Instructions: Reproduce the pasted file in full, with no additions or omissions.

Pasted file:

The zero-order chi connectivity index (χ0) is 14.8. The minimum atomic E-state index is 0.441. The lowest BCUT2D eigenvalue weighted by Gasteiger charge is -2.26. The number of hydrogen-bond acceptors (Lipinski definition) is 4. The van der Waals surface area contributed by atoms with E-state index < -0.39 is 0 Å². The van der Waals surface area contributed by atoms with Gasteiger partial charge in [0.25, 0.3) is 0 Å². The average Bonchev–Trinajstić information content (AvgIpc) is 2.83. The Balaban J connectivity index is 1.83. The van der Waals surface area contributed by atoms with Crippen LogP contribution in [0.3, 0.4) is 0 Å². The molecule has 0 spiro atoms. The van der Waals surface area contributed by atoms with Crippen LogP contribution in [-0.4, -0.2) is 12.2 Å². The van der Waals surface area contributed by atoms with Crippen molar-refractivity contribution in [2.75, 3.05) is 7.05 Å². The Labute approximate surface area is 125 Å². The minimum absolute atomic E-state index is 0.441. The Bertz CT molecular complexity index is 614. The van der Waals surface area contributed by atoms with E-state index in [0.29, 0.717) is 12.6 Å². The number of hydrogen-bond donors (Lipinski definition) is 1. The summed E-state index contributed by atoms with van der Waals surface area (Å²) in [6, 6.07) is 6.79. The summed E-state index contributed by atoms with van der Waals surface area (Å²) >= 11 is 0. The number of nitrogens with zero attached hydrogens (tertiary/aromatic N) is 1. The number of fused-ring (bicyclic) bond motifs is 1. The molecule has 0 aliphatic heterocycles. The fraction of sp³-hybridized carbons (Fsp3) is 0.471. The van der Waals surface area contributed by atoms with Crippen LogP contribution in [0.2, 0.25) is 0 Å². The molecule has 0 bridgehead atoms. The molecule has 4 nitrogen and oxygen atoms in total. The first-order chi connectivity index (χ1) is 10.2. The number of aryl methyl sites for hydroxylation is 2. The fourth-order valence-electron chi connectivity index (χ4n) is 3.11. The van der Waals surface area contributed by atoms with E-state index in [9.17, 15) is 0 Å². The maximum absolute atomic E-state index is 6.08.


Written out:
The zero-order chi connectivity index (χ0) is 14.8. The minimum atomic E-state index is 0.441. The lowest BCUT2D eigenvalue weighted by Gasteiger charge is -2.26. The number of hydrogen-bond acceptors (Lipinski definition) is 4. The van der Waals surface area contributed by atoms with E-state index < -0.39 is 0 Å². The van der Waals surface area contributed by atoms with Gasteiger partial charge in [0.25, 0.3) is 0 Å². The average Bonchev–Trinajstić information content (AvgIpc) is 2.83. The Balaban J connectivity index is 1.83. The van der Waals surface area contributed by atoms with Crippen LogP contribution in [0.3, 0.4) is 0 Å². The molecule has 0 spiro atoms. The van der Waals surface area contributed by atoms with Crippen LogP contribution in [-0.4, -0.2) is 12.2 Å². The van der Waals surface area contributed by atoms with Crippen molar-refractivity contribution in [2.75, 3.05) is 7.05 Å². The Labute approximate surface area is 125 Å². The minimum absolute atomic E-state index is 0.441. The Bertz CT molecular complexity index is 614. The van der Waals surface area contributed by atoms with E-state index in [0.29, 0.717) is 12.6 Å². The number of hydrogen-bond donors (Lipinski definition) is 1. The summed E-state index contributed by atoms with van der Waals surface area (Å²) in [6, 6.07) is 6.79. The summed E-state index contributed by atoms with van der Waals surface area (Å²) >= 11 is 0. The number of nitrogens with zero attached hydrogens (tertiary/aromatic N) is 1. The number of fused-ring (bicyclic) bond motifs is 1. The molecule has 0 aliphatic heterocycles. The fraction of sp³-hybridized carbons (Fsp3) is 0.471. The van der Waals surface area contributed by atoms with Crippen LogP contribution in [0.2, 0.25) is 0 Å². The molecule has 0 bridgehead atoms. The molecule has 4 nitrogen and oxygen atoms in total. The first-order chi connectivity index (χ1) is 10.2. The number of aryl methyl sites for hydroxylation is 2. The fourth-order valence-electron chi connectivity index (χ4n) is 3.11. The van der Waals surface area contributed by atoms with E-state index in [9.17, 15) is 0 Å². The maximum absolute atomic E-state index is 6.08.